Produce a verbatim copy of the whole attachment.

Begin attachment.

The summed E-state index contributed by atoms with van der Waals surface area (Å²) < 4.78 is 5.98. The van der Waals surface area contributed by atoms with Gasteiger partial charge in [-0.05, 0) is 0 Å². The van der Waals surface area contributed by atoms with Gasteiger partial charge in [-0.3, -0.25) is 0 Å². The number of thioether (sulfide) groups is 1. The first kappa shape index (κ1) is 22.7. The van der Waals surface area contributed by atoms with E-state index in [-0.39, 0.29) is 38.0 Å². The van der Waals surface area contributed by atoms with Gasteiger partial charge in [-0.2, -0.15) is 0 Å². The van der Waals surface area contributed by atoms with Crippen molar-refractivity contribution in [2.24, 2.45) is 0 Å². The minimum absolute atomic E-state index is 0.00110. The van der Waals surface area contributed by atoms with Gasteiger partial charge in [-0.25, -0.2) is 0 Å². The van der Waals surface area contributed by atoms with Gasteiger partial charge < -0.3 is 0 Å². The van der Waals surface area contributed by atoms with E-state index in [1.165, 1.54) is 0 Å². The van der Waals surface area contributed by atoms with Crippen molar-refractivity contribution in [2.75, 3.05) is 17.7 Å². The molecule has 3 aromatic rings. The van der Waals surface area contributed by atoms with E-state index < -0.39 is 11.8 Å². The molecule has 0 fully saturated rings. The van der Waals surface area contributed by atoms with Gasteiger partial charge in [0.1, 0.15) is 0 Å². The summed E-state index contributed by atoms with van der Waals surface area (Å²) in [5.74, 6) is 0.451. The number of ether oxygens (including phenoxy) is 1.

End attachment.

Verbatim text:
The summed E-state index contributed by atoms with van der Waals surface area (Å²) < 4.78 is 5.98. The van der Waals surface area contributed by atoms with Gasteiger partial charge in [-0.05, 0) is 0 Å². The van der Waals surface area contributed by atoms with Gasteiger partial charge in [-0.3, -0.25) is 0 Å². The number of thioether (sulfide) groups is 1. The first kappa shape index (κ1) is 22.7. The van der Waals surface area contributed by atoms with E-state index in [-0.39, 0.29) is 38.0 Å². The van der Waals surface area contributed by atoms with Gasteiger partial charge in [-0.2, -0.15) is 0 Å². The van der Waals surface area contributed by atoms with Crippen molar-refractivity contribution in [2.24, 2.45) is 0 Å². The minimum absolute atomic E-state index is 0.00110. The van der Waals surface area contributed by atoms with Gasteiger partial charge in [-0.25, -0.2) is 0 Å². The van der Waals surface area contributed by atoms with Gasteiger partial charge < -0.3 is 0 Å². The van der Waals surface area contributed by atoms with E-state index in [1.165, 1.54) is 0 Å². The van der Waals surface area contributed by atoms with Crippen molar-refractivity contribution in [2.75, 3.05) is 17.7 Å². The molecule has 3 aromatic rings. The van der Waals surface area contributed by atoms with E-state index < -0.39 is 11.8 Å². The molecule has 0 fully saturated rings. The van der Waals surface area contributed by atoms with Gasteiger partial charge in [0.1, 0.15) is 0 Å². The summed E-state index contributed by atoms with van der Waals surface area (Å²) in [5.74, 6) is 0.451. The number of ether oxygens (including phenoxy) is 1.